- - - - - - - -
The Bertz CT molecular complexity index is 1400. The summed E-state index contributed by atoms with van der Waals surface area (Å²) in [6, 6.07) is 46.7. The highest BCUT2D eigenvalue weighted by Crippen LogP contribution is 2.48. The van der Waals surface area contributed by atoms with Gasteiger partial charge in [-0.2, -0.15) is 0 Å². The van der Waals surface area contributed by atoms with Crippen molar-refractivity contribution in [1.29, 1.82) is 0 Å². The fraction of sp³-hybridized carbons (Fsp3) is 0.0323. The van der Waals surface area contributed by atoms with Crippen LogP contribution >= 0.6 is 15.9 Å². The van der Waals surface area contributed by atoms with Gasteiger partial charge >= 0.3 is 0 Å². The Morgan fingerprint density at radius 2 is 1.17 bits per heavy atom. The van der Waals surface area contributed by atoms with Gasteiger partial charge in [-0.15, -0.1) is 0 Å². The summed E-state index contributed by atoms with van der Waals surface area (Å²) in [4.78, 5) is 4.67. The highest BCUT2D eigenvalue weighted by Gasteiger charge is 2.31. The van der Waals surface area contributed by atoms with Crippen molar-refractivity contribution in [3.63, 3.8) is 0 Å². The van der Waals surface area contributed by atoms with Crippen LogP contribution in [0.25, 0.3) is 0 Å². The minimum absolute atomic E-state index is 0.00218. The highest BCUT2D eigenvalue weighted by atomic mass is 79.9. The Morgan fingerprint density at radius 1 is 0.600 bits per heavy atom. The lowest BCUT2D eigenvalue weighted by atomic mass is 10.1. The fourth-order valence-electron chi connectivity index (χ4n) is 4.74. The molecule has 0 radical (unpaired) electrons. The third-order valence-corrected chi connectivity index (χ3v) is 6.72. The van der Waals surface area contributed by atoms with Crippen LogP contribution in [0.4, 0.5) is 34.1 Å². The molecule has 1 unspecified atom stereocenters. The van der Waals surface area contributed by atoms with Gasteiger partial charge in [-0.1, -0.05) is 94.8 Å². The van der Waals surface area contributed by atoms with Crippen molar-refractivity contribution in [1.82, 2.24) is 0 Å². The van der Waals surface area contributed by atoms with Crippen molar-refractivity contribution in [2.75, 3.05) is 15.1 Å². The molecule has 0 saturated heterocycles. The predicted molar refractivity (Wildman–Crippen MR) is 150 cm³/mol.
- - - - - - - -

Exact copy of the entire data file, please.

The Bertz CT molecular complexity index is 1400. The summed E-state index contributed by atoms with van der Waals surface area (Å²) in [6, 6.07) is 46.7. The highest BCUT2D eigenvalue weighted by Crippen LogP contribution is 2.48. The van der Waals surface area contributed by atoms with Gasteiger partial charge in [-0.2, -0.15) is 0 Å². The van der Waals surface area contributed by atoms with Crippen molar-refractivity contribution in [1.29, 1.82) is 0 Å². The fraction of sp³-hybridized carbons (Fsp3) is 0.0323. The van der Waals surface area contributed by atoms with Crippen LogP contribution >= 0.6 is 15.9 Å². The van der Waals surface area contributed by atoms with Gasteiger partial charge >= 0.3 is 0 Å². The Morgan fingerprint density at radius 2 is 1.17 bits per heavy atom. The van der Waals surface area contributed by atoms with Gasteiger partial charge in [-0.15, -0.1) is 0 Å². The summed E-state index contributed by atoms with van der Waals surface area (Å²) in [4.78, 5) is 4.67. The highest BCUT2D eigenvalue weighted by Gasteiger charge is 2.31. The van der Waals surface area contributed by atoms with Crippen molar-refractivity contribution in [3.63, 3.8) is 0 Å². The van der Waals surface area contributed by atoms with Crippen LogP contribution in [0.25, 0.3) is 0 Å². The minimum absolute atomic E-state index is 0.00218. The highest BCUT2D eigenvalue weighted by atomic mass is 79.9. The Morgan fingerprint density at radius 1 is 0.600 bits per heavy atom. The lowest BCUT2D eigenvalue weighted by atomic mass is 10.1. The fourth-order valence-electron chi connectivity index (χ4n) is 4.74. The molecule has 0 radical (unpaired) electrons. The third-order valence-corrected chi connectivity index (χ3v) is 6.72. The van der Waals surface area contributed by atoms with Crippen LogP contribution in [0.4, 0.5) is 34.1 Å². The molecule has 1 unspecified atom stereocenters. The van der Waals surface area contributed by atoms with Gasteiger partial charge in [-0.1, -0.05) is 94.8 Å². The van der Waals surface area contributed by atoms with Crippen molar-refractivity contribution in [1.82, 2.24) is 0 Å². The van der Waals surface area contributed by atoms with Crippen molar-refractivity contribution in [2.75, 3.05) is 15.1 Å². The molecule has 0 saturated heterocycles. The predicted molar refractivity (Wildman–Crippen MR) is 150 cm³/mol.